The move towards online voter registration has “transformed” access to elections in Great Britain and should be implemented in Northern Ireland “as soon as possible” according to the Electoral Commission.
Figures released in their report on voter registration in the 2017 UK General Election shows a record number of voters enrolled onto the electoral register at 46.8 million people. This is 500,000 more electors than the 2015 General Election.
The report argues that further modernisation is “urgently required” to ensure the registration process is fully joined up and “fit for purpose in today’s world.”
Sir John Holmes, Chair of the Commission, said:
“If we are to keep pace with modern habits and practice in a digital world, the electoral registration system must continue to evolve, and consider innovative solutions such as direct or automatic enrolment processes. These have the potential to deliver significant improvements to the accuracy and completeness of electoral registers as well as efficiencies for local authorities and the public purse.”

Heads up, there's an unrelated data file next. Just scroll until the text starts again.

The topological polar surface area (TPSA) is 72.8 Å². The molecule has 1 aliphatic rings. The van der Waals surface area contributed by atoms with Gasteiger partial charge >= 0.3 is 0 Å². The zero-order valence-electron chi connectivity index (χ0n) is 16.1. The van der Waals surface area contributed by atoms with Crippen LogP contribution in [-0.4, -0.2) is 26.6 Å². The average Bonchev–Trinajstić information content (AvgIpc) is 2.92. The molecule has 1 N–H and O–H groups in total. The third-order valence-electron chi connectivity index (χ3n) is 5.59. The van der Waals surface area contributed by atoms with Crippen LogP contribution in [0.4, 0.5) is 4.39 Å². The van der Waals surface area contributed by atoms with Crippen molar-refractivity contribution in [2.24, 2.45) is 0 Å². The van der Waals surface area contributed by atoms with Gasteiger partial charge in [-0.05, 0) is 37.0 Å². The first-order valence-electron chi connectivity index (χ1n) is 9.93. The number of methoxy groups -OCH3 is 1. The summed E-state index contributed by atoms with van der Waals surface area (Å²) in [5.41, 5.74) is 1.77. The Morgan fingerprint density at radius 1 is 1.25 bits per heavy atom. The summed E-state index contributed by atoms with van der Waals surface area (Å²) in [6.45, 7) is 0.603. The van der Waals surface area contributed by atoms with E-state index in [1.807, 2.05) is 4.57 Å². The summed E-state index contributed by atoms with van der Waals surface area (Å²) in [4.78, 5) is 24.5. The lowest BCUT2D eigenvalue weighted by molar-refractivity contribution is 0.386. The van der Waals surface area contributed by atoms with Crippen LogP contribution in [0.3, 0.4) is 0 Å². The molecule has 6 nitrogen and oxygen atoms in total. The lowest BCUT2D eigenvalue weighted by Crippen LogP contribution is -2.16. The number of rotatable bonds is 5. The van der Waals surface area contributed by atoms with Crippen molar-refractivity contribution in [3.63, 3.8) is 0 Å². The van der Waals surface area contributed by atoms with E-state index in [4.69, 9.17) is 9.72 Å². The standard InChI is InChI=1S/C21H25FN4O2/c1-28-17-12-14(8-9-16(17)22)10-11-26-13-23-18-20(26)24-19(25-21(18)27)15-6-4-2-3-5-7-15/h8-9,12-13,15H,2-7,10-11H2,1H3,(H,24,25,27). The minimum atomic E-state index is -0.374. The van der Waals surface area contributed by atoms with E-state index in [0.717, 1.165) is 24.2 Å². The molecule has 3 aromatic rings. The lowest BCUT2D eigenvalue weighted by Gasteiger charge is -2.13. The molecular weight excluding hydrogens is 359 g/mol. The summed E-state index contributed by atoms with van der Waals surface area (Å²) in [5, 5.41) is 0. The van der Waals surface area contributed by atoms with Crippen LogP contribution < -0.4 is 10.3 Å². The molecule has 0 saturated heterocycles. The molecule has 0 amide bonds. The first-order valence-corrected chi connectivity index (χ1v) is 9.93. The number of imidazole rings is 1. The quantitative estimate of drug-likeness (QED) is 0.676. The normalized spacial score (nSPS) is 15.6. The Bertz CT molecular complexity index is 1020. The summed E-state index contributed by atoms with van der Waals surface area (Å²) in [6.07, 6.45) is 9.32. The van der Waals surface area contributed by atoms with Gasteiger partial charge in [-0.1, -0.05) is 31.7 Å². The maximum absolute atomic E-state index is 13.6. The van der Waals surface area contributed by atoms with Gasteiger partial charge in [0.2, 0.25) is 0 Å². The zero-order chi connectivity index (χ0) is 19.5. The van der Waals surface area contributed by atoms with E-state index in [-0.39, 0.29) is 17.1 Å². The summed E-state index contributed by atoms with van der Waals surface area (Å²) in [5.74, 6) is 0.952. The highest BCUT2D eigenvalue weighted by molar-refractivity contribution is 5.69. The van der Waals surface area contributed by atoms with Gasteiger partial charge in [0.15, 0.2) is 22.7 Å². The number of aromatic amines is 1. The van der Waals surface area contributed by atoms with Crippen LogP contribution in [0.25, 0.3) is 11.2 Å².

The findings of the report show that more than 2.9 million applications to join the electoral register were made between the announcement of the snap election until the deadline day, including 612,000 on deadline day itself. Of these applications, 96% were made using the online portal rather than the paper-based option. Estimates of duplicate applications from people already on the electoral register range from 30% to 70%.
Specific recommendations from the Commission include joining up the electoral register with other public services, incorporating automatic checks for duplicate applications, and for automatic registration methods to be explored further.
The Electoral Commission’s report Electoral Registration at the June 2017 UK General Election can be accessed here.